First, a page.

We previously showed that long-lived nanoemulsions, seeming initially vesicular, might be prepared simply by diluting and cooling (quenching) warm microemulsions with n-hexadecane with precooled water. In this paper, we confirm that these systems are vesicular dispersions when fresh, and they can be made with similar structures and compositional dependence using alkanes with chain lengths ranging from octane to hexadecane. The nanostructures of fresh nanoemulsions are imaged with cryogenic transmission electron microscopy (cryo-TEM). We confirm that water-continuous microemulsions give simple dispersions of vesicles (sometimes unilamellar), typically less than 100 nm in diameter; these systems can avoid separation for over 2 months. Selected samples were also prepared using halogenated alkanes to create additional contrast in the cryo-TEM, allowing us to confirm that the oil is located in the observed vesicular structures.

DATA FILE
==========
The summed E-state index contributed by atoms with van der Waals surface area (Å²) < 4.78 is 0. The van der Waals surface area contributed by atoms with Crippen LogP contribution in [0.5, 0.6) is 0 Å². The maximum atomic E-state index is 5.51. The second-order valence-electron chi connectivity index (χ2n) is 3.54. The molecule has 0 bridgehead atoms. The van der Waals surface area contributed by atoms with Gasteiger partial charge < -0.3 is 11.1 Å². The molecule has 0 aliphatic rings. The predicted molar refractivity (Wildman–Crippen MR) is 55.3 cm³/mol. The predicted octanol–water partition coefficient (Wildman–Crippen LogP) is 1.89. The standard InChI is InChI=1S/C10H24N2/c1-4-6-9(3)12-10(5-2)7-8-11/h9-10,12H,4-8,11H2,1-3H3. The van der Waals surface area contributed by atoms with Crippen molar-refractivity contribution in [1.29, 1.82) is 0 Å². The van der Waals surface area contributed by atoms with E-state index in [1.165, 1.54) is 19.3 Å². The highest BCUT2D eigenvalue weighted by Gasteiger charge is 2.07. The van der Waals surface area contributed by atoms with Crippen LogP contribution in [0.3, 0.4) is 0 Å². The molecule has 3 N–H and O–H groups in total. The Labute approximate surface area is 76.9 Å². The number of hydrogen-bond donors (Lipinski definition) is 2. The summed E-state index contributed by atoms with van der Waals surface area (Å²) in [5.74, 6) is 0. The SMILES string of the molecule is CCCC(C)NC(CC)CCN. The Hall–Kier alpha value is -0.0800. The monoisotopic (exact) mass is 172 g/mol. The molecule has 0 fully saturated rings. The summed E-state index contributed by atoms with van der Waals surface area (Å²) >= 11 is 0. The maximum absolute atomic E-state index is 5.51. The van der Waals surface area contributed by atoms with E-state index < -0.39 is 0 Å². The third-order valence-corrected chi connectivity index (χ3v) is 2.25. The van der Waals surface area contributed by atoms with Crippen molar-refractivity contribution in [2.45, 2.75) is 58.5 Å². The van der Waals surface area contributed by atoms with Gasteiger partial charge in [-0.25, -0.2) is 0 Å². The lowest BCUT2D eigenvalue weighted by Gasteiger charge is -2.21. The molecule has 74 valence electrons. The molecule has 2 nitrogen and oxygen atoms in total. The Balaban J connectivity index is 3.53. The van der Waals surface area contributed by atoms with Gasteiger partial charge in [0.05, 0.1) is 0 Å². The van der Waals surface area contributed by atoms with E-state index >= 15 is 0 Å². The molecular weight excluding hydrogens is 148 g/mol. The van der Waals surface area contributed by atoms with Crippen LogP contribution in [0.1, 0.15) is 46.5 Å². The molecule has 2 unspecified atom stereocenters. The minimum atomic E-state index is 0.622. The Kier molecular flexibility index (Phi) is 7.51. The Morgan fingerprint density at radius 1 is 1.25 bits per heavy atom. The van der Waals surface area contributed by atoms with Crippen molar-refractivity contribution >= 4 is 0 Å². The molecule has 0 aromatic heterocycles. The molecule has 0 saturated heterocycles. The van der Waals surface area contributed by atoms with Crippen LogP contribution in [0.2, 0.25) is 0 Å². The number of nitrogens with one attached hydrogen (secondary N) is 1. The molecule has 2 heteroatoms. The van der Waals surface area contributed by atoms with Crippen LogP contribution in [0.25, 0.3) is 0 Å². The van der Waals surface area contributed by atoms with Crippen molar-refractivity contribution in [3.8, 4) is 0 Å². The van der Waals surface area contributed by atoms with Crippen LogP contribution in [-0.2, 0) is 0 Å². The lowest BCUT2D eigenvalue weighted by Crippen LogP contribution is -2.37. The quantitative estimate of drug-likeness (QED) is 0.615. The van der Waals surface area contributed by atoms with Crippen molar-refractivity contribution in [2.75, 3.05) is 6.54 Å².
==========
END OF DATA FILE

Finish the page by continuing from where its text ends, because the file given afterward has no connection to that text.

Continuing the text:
Bibliographical noteFunding Information:
We acknowledge funding from the Nanostructural Materials and Processes program, of the Industrial Partnership for Research in Interfacial and Materials Engineering (IPRIME) at the University of Minnesota, for this research, including Eric Morrison's Industrial Fellowship. Part of this research (cryo-TEM methodology) was made possible in part by a grant supporting the Center for Molecular Engineering of Dispersant System from The Gulf of Mexico Research Initiative. Some of the materials were provided by Ecolab. Parts of this work were carried out in the College of Science and Engineering Characterization Facility, University of Minnesota, a member of the NSF-funded Materials Research Facilities Network (www.mrfn.org) via the MRSEC program. We thank Dr. Jinping Dong and Dr. Wei Zhang for their assistance in learning to perform the confocal Raman microscopy and cryo-TEM. We are grateful for helpful initiation of the questions leading to this work from our colleague and mentor, the late H. Ted Davis.
© 2016 The Authors Journal of Microscopy © 2016 Royal Microscopical Society
- confocal Raman microscopy
- phase change emulsification